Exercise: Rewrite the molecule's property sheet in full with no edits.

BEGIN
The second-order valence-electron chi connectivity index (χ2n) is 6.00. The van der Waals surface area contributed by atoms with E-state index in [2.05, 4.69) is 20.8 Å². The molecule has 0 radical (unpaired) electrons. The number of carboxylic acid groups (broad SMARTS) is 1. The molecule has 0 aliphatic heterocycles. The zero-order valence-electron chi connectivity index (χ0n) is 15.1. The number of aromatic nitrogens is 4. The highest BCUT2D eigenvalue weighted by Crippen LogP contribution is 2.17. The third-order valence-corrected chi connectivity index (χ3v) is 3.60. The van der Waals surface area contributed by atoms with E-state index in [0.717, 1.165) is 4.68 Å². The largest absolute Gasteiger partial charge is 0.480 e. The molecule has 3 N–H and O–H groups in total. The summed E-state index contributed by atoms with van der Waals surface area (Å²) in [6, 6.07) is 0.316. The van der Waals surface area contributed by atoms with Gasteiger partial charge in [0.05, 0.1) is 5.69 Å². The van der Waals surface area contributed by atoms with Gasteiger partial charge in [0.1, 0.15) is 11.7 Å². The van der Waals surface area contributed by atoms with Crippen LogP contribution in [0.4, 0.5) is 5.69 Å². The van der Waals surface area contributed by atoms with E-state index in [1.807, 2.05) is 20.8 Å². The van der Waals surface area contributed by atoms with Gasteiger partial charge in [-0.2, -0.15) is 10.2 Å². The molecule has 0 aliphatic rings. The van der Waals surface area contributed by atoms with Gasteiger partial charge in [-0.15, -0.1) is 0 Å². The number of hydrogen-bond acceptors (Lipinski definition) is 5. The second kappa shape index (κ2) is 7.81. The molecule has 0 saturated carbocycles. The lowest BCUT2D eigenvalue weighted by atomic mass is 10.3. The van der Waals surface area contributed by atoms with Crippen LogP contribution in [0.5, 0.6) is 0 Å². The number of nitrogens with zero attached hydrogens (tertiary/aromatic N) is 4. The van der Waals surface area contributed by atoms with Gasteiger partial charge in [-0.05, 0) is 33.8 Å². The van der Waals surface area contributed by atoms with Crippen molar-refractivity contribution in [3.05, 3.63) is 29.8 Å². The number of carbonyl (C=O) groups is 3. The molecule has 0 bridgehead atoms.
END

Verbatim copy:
The second-order valence-electron chi connectivity index (χ2n) is 6.00. The van der Waals surface area contributed by atoms with E-state index in [2.05, 4.69) is 20.8 Å². The molecule has 0 radical (unpaired) electrons. The number of carboxylic acid groups (broad SMARTS) is 1. The molecule has 0 aliphatic heterocycles. The zero-order valence-electron chi connectivity index (χ0n) is 15.1. The number of aromatic nitrogens is 4. The highest BCUT2D eigenvalue weighted by Crippen LogP contribution is 2.17. The third-order valence-corrected chi connectivity index (χ3v) is 3.60. The van der Waals surface area contributed by atoms with E-state index in [0.717, 1.165) is 4.68 Å². The largest absolute Gasteiger partial charge is 0.480 e. The molecule has 3 N–H and O–H groups in total. The summed E-state index contributed by atoms with van der Waals surface area (Å²) in [6, 6.07) is 0.316. The van der Waals surface area contributed by atoms with Gasteiger partial charge in [0.05, 0.1) is 5.69 Å². The van der Waals surface area contributed by atoms with Gasteiger partial charge in [0.1, 0.15) is 11.7 Å². The van der Waals surface area contributed by atoms with Crippen LogP contribution in [0.4, 0.5) is 5.69 Å². The van der Waals surface area contributed by atoms with E-state index in [1.807, 2.05) is 20.8 Å². The van der Waals surface area contributed by atoms with Gasteiger partial charge in [-0.2, -0.15) is 10.2 Å². The molecule has 0 aliphatic rings. The van der Waals surface area contributed by atoms with Gasteiger partial charge in [-0.15, -0.1) is 0 Å². The number of hydrogen-bond acceptors (Lipinski definition) is 5. The second kappa shape index (κ2) is 7.81. The molecule has 0 saturated carbocycles. The lowest BCUT2D eigenvalue weighted by atomic mass is 10.3. The van der Waals surface area contributed by atoms with Crippen LogP contribution in [0.5, 0.6) is 0 Å². The number of nitrogens with zero attached hydrogens (tertiary/aromatic N) is 4. The van der Waals surface area contributed by atoms with Gasteiger partial charge in [-0.05, 0) is 33.8 Å². The van der Waals surface area contributed by atoms with Crippen molar-refractivity contribution in [3.05, 3.63) is 29.8 Å². The number of carbonyl (C=O) groups is 3. The molecule has 0 bridgehead atoms.